Now he was being called on in a pinch-hitting duty to do something again. The count got to 2-2. Then Wade grooved one inside the strike zone. Johnson crushed it. It was only a matter of whether it would stay fair or not.

It did. Home run! Tie game!! Oh, my goodness, this really is happening!

An hour really goes by and nothing happens. It's now just after midnight -- 30 minutes before deadline -- and the game is in the bottom of the 12th inning. The Yankees were on their 11th pitcher of the game, Scott Proctor. He struck out Upton swinging, bringing up Longoria. He worked the count to 2-2. Somehow, I knew something was going to happen, whether it'd be a double, maybe a home run. I felt like it was "time" for something amazing to happen.

Sure enough, on the next pitch, it did.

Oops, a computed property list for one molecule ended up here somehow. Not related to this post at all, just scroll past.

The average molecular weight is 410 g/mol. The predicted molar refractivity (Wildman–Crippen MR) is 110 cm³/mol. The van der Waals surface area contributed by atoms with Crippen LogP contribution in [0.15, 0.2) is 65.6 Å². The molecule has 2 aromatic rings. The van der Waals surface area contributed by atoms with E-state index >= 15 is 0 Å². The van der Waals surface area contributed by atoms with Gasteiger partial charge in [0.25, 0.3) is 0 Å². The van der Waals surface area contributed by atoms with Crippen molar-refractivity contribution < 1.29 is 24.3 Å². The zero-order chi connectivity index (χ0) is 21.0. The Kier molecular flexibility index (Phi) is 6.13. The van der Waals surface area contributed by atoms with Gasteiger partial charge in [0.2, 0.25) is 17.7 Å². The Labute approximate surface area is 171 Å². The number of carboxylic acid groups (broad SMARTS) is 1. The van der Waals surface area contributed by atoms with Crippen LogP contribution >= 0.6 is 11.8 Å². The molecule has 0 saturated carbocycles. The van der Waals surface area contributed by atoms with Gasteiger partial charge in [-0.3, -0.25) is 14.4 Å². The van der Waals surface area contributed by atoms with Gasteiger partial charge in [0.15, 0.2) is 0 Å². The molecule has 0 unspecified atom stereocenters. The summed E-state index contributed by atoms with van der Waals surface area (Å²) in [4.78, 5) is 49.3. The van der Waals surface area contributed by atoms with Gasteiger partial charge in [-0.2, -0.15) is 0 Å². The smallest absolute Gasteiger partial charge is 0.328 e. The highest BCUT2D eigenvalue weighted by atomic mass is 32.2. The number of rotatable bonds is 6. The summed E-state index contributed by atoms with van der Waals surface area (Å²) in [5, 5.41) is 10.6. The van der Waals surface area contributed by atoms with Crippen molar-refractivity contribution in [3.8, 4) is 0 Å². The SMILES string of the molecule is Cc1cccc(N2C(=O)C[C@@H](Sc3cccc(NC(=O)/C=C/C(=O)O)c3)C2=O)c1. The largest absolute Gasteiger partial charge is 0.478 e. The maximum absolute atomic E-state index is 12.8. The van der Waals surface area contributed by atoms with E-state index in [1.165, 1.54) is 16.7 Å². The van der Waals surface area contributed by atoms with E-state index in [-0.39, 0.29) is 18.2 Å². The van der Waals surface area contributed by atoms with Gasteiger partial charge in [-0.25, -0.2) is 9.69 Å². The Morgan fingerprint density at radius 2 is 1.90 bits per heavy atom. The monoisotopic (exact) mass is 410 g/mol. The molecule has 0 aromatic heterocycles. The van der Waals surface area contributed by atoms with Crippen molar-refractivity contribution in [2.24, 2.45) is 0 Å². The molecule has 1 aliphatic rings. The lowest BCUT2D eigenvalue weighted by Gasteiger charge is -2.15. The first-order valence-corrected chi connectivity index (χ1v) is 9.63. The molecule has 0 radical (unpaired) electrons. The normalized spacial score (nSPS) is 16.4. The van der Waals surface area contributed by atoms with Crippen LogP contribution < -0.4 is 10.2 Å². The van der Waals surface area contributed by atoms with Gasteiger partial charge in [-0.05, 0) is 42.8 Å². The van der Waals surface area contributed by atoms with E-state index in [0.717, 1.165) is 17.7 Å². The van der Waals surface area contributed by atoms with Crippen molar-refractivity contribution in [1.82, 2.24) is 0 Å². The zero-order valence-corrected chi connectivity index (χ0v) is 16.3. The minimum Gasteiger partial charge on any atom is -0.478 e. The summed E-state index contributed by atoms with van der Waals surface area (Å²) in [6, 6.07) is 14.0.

When Longoria's bat met ball, I thought it was a line foul at first. But the way the ball was travelling,  a low line drive, I figured at best it would be a one-hopper off the wall. However, visiting that ball park a number of times, I always noticed that short cutout in the wall between left field and the left field foul pole. Never thought in a million years it'd come into play.

But when that ball disappeared over the fence on the right side of the foul pole, I ... literally ... lost ... it!

I'll never forget Dwayne Staats' call of that shot: "Two-two and a line shot down the left field liiiiiine ... THAT BALL IS GONE! AND THE RAYS WIN IT! A LINE DRIVE HOME RUN BYEVAN LONGORIA AND THE RAYS STORM THE FIELD!!"

"YEAAAAAAAAAAAAAAAAAAAAAAAAAAAAAAAAAAHHH!! PLAYOFFS, BABY!!!"

They could have heard me in Crescent City and I didn't care. The Rays had pulled off the absolutely impossible and helped finish off one of the greatest collapses in Major League history. The Red Sox had a 99.4 percent chance of making the playoffs as of the beginning of the month. Now they were going to sit home and watch the playoffs as the Rays got the wild card.